Thumbs up to campus food pantry initiative

White+Hall%2C+located+along+Starin+Road+by+the+Visitor+Center%2C+will+soon+be+home+to+a+food+pantry.+The+initiative+will+help+prevent+food+insecurity+and+will+be+open+for+students+to+drop+off+or+pick+up+food+items+as+needed.%0A
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Thumbs up to campus food pantry initiative

White Hall, located along Starin Road by the Visitor Center, will soon be home to a food pantry. The initiative will help prevent food insecurity and will be open for students to drop off or pick up food items as needed.

White Hall, located along Starin Road by the Visitor Center, will soon be home to a food pantry. The initiative will help prevent food insecurity and will be open for students to drop off or pick up food items as needed.

White Hall, located along Starin Road by the Visitor Center, will soon be home to a food pantry. The initiative will help prevent food insecurity and will be open for students to drop off or pick up food items as needed.

White Hall, located along Starin Road by the Visitor Center, will soon be home to a food pantry. The initiative will help prevent food insecurity and will be open for students to drop off or pick up food items as needed.

Royal Purple, Editorial Staff Opinion

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When thinking of hunger and who it impacts most, our minds often drift to populations who are more vulnerable – children, the elderly, those living below the poverty line.

As a society, we often forget about another population that might be unsure of where their next meal is coming from – that of undergraduate and graduate college students.

Often, there’s a common perception that college students live in a protective bubble – coddled by their parents, who pay for everything from rent to groceries to tuition. It’s not uncommon for people who don’t often interact with college students to think that we live easy lives with no sense of reality.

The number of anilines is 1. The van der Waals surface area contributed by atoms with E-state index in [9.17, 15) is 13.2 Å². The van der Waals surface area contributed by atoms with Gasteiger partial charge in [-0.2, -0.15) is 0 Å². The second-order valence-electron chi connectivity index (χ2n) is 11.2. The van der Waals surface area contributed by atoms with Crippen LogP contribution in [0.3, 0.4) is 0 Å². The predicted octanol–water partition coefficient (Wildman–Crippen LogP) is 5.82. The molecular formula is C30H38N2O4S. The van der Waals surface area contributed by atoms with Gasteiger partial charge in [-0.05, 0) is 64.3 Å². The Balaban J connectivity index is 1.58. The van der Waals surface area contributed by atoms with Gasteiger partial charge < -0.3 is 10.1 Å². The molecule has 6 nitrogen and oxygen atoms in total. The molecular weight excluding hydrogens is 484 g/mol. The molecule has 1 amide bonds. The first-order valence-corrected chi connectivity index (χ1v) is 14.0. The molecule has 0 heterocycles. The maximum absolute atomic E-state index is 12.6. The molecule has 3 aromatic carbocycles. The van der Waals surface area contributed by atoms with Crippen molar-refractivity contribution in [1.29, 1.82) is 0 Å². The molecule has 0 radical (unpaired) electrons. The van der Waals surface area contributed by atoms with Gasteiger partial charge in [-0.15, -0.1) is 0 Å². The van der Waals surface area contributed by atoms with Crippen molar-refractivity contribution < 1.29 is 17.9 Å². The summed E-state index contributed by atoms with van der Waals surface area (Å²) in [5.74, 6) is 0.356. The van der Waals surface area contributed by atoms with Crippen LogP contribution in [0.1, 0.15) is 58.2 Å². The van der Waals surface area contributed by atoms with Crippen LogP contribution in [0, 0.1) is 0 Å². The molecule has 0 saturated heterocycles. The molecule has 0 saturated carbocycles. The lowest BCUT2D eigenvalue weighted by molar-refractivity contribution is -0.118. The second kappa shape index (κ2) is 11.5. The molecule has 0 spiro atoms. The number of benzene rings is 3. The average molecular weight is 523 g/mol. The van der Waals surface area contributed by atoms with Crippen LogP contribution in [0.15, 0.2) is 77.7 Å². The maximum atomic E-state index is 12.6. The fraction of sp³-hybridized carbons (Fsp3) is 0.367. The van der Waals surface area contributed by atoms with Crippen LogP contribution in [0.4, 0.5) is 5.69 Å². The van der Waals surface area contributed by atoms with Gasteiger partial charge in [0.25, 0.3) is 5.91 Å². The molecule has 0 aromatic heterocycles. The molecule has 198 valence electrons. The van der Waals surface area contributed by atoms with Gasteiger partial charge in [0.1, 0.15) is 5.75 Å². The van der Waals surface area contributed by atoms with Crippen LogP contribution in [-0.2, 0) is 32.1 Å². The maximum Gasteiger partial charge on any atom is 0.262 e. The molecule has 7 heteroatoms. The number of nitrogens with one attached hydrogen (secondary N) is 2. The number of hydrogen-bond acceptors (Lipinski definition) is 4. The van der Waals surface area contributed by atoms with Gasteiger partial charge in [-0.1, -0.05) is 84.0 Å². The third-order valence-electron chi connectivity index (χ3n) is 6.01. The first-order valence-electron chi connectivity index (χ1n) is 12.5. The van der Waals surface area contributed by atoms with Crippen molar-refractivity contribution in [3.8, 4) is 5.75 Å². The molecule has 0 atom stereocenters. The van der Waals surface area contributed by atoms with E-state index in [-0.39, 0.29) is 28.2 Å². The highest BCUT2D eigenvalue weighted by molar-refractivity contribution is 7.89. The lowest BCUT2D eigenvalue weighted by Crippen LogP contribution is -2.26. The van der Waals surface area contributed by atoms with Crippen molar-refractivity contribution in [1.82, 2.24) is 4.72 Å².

Let us tell you, reality tends to set in quickly when both your cupboards and bank account are empty.

That’s why we support the idea of having a campus food pantry at the University of Wisconsin-Whitewater. Bringing the pantry to campus will allow students to supplement their food supply and focus on their classes and work obligations, rather than what in the world they could possibly piece together for dinner.

According to nonprofit organization National Student Campaign Against Hunger and Homelessness, one in five college students are considered to be at the lowest level of food security at some point while earning their bachelor’s degrees. Coincidentally, when Sara Goldrick-Rab, the founder of Wisconsin HOPE Lab and a Higher Education Policy and Sociology professor at Temple University started her research, it was students in Wisconsin who first informed her that having a consistent source of food was a problem for them.

Out of all of the 3,765 students that were surveyed in 12 states and 34 colleges in Goldrick-Rab’s research, 48 percent of the respondents said they had experienced some form of food insecurity in the previous 30 days.

If we translate those numbers to UW-Whitewater, that means there’s the possibility that over 6,000 students feel the burden of food insecurity.

Half of our nation’s undergraduate students having some level of food insecurity is far too much. We’re glad to see UW-W and those who have worked to bring a food pantry to campus give a helping hand to the hungry.  

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